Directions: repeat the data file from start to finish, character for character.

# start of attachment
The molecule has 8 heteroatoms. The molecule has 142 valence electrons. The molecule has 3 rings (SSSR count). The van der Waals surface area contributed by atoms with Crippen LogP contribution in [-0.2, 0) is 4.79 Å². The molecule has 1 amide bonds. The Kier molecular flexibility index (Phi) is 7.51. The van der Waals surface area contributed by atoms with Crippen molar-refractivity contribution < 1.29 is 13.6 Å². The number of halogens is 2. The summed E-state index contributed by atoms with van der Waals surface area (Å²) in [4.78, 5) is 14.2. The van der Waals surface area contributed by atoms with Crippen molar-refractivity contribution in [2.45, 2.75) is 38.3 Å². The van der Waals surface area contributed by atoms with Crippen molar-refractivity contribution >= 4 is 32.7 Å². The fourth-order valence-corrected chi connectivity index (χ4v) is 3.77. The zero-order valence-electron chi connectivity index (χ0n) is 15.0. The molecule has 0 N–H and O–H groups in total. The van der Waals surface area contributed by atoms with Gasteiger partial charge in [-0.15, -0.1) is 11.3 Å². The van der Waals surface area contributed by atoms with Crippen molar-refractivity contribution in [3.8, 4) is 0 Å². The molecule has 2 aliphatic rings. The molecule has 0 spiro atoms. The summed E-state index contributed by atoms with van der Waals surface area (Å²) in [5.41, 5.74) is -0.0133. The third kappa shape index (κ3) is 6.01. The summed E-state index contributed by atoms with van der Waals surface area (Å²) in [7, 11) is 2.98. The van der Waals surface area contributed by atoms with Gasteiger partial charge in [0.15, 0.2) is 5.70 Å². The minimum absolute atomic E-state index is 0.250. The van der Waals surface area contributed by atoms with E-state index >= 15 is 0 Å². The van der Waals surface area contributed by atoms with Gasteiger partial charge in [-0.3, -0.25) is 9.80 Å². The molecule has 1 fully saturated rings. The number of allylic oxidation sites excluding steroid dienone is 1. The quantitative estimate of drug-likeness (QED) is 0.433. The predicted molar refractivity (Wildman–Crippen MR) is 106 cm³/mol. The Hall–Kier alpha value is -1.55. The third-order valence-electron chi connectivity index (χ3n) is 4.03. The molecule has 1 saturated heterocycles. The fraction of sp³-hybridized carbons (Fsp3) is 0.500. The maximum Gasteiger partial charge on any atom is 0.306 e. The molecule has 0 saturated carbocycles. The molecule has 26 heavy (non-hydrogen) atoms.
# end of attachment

The molecule has 8 heteroatoms. The molecule has 142 valence electrons. The molecule has 3 rings (SSSR count). The van der Waals surface area contributed by atoms with Crippen LogP contribution in [-0.2, 0) is 4.79 Å². The molecule has 1 amide bonds. The Kier molecular flexibility index (Phi) is 7.51. The van der Waals surface area contributed by atoms with Crippen molar-refractivity contribution < 1.29 is 13.6 Å². The number of halogens is 2. The summed E-state index contributed by atoms with van der Waals surface area (Å²) in [4.78, 5) is 14.2. The van der Waals surface area contributed by atoms with Crippen molar-refractivity contribution in [2.45, 2.75) is 38.3 Å². The van der Waals surface area contributed by atoms with Crippen molar-refractivity contribution >= 4 is 32.7 Å². The fourth-order valence-corrected chi connectivity index (χ4v) is 3.77. The zero-order valence-electron chi connectivity index (χ0n) is 15.0. The molecule has 0 N–H and O–H groups in total. The van der Waals surface area contributed by atoms with Gasteiger partial charge in [-0.15, -0.1) is 11.3 Å². The van der Waals surface area contributed by atoms with Crippen molar-refractivity contribution in [3.8, 4) is 0 Å². The molecule has 2 aliphatic rings. The molecule has 0 spiro atoms. The summed E-state index contributed by atoms with van der Waals surface area (Å²) in [5.41, 5.74) is -0.0133. The third kappa shape index (κ3) is 6.01. The summed E-state index contributed by atoms with van der Waals surface area (Å²) in [7, 11) is 2.98. The van der Waals surface area contributed by atoms with Gasteiger partial charge in [0.15, 0.2) is 5.70 Å². The minimum absolute atomic E-state index is 0.250. The van der Waals surface area contributed by atoms with E-state index >= 15 is 0 Å². The van der Waals surface area contributed by atoms with Gasteiger partial charge in [-0.3, -0.25) is 9.80 Å². The molecule has 1 fully saturated rings. The number of allylic oxidation sites excluding steroid dienone is 1. The quantitative estimate of drug-likeness (QED) is 0.433. The predicted molar refractivity (Wildman–Crippen MR) is 106 cm³/mol. The Hall–Kier alpha value is -1.55. The third-order valence-electron chi connectivity index (χ3n) is 4.03. The molecule has 1 saturated heterocycles. The fraction of sp³-hybridized carbons (Fsp3) is 0.500. The maximum Gasteiger partial charge on any atom is 0.306 e. The molecule has 0 saturated carbocycles. The molecule has 26 heavy (non-hydrogen) atoms.